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Consideration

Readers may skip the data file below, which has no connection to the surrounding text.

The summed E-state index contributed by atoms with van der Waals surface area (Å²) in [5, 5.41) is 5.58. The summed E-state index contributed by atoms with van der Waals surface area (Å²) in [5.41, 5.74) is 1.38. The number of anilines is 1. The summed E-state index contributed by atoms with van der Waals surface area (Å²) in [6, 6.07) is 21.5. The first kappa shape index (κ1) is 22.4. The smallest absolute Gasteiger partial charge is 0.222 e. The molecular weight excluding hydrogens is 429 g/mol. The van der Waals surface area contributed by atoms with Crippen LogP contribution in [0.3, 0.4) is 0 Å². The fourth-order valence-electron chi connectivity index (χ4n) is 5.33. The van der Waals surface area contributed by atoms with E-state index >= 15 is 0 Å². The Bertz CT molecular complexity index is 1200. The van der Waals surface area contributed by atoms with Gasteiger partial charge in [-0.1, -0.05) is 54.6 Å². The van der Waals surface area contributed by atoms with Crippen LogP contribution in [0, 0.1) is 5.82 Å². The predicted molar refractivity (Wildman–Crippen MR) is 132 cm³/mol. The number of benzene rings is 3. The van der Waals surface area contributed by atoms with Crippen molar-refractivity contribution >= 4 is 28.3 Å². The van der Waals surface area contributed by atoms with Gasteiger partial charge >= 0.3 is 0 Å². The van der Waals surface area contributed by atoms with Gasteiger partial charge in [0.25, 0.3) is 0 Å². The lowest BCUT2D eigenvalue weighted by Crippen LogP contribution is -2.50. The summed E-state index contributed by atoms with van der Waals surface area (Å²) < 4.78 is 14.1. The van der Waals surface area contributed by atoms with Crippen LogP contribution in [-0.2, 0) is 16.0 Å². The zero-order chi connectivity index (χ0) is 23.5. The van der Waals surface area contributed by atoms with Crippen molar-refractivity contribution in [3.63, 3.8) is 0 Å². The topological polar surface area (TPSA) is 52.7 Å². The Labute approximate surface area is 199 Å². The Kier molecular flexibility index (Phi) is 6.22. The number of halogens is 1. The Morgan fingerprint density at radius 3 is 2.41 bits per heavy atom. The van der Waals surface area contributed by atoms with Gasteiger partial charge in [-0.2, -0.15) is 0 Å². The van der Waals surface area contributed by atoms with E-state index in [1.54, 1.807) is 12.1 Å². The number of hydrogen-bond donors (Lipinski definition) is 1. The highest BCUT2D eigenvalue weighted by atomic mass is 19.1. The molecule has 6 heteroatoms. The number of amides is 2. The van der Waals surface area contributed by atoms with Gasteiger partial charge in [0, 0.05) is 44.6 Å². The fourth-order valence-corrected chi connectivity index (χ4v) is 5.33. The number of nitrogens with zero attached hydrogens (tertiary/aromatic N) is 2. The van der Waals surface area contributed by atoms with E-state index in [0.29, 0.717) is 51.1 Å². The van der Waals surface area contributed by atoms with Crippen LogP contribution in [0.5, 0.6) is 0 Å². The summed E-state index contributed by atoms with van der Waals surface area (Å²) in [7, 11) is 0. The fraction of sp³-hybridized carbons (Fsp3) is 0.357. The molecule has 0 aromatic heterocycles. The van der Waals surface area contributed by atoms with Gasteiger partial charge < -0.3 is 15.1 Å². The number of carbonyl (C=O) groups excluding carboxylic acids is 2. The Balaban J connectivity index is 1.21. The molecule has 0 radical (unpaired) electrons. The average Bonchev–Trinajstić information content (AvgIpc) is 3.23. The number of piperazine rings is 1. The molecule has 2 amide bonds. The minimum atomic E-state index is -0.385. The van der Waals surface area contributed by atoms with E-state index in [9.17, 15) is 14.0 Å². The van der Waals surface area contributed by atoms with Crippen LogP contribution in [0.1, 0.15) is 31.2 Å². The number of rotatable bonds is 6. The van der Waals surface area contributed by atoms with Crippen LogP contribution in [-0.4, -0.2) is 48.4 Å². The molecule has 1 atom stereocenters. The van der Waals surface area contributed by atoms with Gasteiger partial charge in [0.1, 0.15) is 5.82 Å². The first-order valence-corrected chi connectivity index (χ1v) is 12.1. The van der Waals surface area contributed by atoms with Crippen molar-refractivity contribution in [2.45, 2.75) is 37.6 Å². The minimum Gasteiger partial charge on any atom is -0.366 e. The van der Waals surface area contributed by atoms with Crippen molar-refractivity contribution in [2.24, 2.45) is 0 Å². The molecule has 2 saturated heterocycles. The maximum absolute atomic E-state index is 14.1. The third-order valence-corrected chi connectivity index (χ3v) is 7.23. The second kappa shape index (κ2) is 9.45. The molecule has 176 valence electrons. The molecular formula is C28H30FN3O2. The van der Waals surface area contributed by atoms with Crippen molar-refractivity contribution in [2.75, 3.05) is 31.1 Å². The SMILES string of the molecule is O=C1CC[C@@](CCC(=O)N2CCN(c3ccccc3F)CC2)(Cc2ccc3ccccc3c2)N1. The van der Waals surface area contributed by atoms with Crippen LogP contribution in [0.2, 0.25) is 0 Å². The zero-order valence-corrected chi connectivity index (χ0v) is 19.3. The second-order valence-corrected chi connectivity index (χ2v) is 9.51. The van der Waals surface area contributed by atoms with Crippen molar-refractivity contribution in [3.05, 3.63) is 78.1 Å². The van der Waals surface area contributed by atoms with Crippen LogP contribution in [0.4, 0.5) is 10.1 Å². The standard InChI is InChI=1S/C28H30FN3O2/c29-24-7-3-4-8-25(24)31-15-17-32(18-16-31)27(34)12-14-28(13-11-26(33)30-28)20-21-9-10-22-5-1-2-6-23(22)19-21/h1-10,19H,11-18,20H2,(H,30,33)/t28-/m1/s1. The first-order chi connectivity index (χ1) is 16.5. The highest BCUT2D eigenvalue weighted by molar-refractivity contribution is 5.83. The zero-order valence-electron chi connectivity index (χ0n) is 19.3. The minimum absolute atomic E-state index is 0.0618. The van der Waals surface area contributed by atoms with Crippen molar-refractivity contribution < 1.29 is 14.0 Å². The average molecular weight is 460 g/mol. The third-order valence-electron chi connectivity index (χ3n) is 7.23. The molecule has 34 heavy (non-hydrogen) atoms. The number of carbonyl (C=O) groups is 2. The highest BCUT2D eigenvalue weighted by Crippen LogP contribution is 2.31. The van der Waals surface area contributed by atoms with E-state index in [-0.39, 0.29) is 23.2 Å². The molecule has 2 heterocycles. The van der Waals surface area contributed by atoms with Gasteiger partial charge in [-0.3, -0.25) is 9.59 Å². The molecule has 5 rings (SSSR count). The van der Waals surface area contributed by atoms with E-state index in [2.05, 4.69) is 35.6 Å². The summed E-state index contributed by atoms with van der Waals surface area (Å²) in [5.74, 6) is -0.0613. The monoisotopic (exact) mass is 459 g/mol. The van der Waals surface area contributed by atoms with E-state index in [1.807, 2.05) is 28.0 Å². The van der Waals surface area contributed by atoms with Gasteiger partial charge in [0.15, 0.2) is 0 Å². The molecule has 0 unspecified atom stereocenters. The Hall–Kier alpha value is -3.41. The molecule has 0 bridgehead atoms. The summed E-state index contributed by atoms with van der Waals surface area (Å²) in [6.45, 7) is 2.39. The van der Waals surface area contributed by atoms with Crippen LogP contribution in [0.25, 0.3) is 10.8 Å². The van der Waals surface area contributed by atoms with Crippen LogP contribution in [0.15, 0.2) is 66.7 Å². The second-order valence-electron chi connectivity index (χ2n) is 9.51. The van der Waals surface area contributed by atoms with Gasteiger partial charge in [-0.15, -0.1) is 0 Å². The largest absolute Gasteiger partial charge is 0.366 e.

By Mike Ruffin Some of you are familiar with Canadian singer-songwriter Gordon Lightfoot’s 1971 song, ‘If You Could Read My Mind.’ It’s a great song. The song was inspired by the divorce that ended Lightfoot’s first marriage. In the recorded version of the song, Lightfoot sings, If you could read my mind, love, what a tale my thoughts could tell. Just like an old time movie, ’bout a ghost from a wishing well. In a castle dark or a fortress strong. with chains upon my feet. But stories always end, and if you read between the lines, you’d know that I’m just tryin’ to understand the feelings that you lack. Lightfoot and his first wife, Brita Ingegerd Olaisson, had two children, Fred and Ingrid. At their daughter Ingrid’s request, Lightfoot started singing an altered version of the last line. Now he sings, ‘I’m just trying to understand the feelings that we lack.’ As his daughter pointed out to him, divorce is seldom only one partner’s fault. Lightfoot changed the lyric out of consideration for his daughter’s feelings. Perhaps he took his ex-wife’s feelings into account as well, albeit belatedly. Some folks will take Lightfoot’s lyrical adjustment as a sign of weakness. They’ll ask, ‘Why should he care what anybody else thinks?’ Some folks will also take his daughter Ingrid’s request that he change the lyric as a sign of weakness. They may call her a snowflake or something similar. I think that, while it is right and necessary that we speak the truth, it is good to do so with as much consideration for others’ feelings as possible. It’s always good to think about how our words will affect other people. I recognize that sometimes that’s difficult. For example, I don’t know how to be considerate of someone’s racist, sexist, or otherwise hateful and prejudiced attitudes, words, and actions. Besides, any consideration I might try to have for them disappears in light of the consideration I must have for those who get hurt by the attitudes, words, and actions of people who practice and promote racism and sexism. I guess we have to leave the hateful people aside, except for praying for them and trying to offer a positive witness to them. They’re not going to contribute to any solutions, anyway. Most of us are in this together, though. Being considerate of each other’s feelings is just basic kindness, which we can never have enough of. Even if telling the truth means that I must disagree with or challenge your perspective or position, I don’t have to try to harm you. But it’s hard to speak the truth in a loving way. That’s true for several reasons. For one thing, it can be hard to know the truth. The truth we know is the product of our experience. We need to try to understand why we think we know what we think we know. We need to try hard to be as informed as we can be about the facts of a matter. For another thing, even when we’re convinced, after we try to filter out our unfounded assumptions, inherited biases, faulty conclusions, and emotional reactions, that we know the truth, it can be hard to say it. This is especially true if the truth we need to say is contentious or controversial. We might be afraid that our speaking will make things worse. Or, we might be too considerate of others’ feelings’”yes, I think that’s possible’”with the result that we won’t risk saying anything that might offend someone, even if it needs to be said. For a third thing, it can be hard to speak the truth in a way that takes other people seriously’”that treats them as equal partners in the human enterprise. The key to being considerate in expressing our viewpoints is to recognize that everyone is a fellow human being and to treat each other with the respect that our awareness of our common identity should produce. It is unfortunate that we often can’t have civil and constructive discussions about the issues that really matter because our default settings are (1) to take things personally and (2) to attack others personally. It’s interesting how out of the same mind, mouth, and social media account can come these two statements (or approximations of them): (1) ‘I’m going to say what I think and I don’t care how it affects anyone’ and (2) ‘How dare you say that!’ Too often we don’t want to give others the same respect and consideration we expect. I believe that one way out of our unfortunate situation is to learn what Gordon Lightfoot learned that led him to change his song lyric: it’s not about you and it’s not about me’”it’s about us. Being considerate is about being kind, and we can always use more kindness. You may not think that we need to be kind and considerate as we deal with the challenging issues and situations confronting us. If you don’t, I’ll try not to take it personally.

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